Swarms of black-clad, Democrat-backed Antifa and Black Lives Matter thugs physically assaulted Trump supporters. These cowardly goons sucker-punched women, kicked marchers they had knocked to the ground in their heads, tossed fireworks at diners, and burned American flags.
Jeffries and Omar clearly follow the Joseph Goebbels theory of shifting the blame to their enemies for crimes their own followers commit. Are Democrat voters so dim and blinded by hatred that they’ll believe any of the Hitleresque drivel these hate mongers spew? Or are they just mindless, complying lemmings? If people this grotesque are part of the Biden Administration the next four years will be a nightmare.
Please Don’t Feed The Voters: Whenever I enter a national park I see signs and hear messages from park rangers saying: “Don’t feed the animals.” We’re told: “You’re not doing them any favors, only making them wholly dependent on handouts and unable to fend for themselves.” Can’t the same logic be applied to what the Democrats have done and are planning with their government handouts, particularly the inedible ones?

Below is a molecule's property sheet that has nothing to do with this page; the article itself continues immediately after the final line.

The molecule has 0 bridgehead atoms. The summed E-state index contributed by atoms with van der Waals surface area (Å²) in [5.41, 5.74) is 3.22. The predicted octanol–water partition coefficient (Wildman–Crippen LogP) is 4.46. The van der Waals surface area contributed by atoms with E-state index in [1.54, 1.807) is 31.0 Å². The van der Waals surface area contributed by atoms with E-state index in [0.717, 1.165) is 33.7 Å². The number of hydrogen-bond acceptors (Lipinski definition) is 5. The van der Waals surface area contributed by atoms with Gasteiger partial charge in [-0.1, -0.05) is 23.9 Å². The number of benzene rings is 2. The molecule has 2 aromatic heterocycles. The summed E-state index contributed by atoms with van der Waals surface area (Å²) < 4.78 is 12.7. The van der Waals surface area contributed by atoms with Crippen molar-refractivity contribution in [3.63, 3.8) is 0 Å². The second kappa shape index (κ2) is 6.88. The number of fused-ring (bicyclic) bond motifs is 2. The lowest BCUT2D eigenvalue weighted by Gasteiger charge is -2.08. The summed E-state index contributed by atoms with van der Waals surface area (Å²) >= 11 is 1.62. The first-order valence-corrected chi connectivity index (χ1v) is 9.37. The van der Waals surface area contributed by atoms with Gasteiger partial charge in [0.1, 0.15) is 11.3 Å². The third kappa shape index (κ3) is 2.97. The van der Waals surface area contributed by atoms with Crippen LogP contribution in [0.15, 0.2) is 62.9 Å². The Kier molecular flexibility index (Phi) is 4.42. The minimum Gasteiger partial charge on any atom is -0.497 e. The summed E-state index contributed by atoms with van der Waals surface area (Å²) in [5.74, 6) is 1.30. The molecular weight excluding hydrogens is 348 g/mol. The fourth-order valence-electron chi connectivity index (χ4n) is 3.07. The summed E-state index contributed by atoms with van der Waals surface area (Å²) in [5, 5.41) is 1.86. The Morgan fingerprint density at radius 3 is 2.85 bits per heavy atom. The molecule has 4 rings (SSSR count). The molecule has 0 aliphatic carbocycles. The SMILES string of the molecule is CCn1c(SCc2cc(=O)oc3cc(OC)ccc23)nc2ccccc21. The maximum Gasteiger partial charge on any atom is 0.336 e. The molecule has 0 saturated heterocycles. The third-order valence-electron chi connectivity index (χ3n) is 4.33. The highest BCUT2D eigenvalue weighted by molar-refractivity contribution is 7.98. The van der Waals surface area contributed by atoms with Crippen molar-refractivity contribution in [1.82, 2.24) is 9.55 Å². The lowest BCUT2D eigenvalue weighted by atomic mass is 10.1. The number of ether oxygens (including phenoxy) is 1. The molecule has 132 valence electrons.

Another Thing I Wish I’d Said: “Instead of wondering when your next vacation is, maybe you should begin to live a life you don’t feel the need to escape from.” – Anonymous
Your list sounds to me like the activities of our Generation of Baby Boomers. The Millennials and Generation Z need the outdoors, hobbies, etc. so hopefully they will obtain a little ‘common sense’.
The Democrats in public office now also need to apply common sense to their rhetoric. After losing House seats to Republicans do they not realize “the Common American’ does not support Democrats due to their far Left ideas? The Democratic Party is in turmoil and hopefully in the 2022 elections Republicans will win the House. Of course, the 2014 elections gave Republicans both House and Senate but what did they accomplish?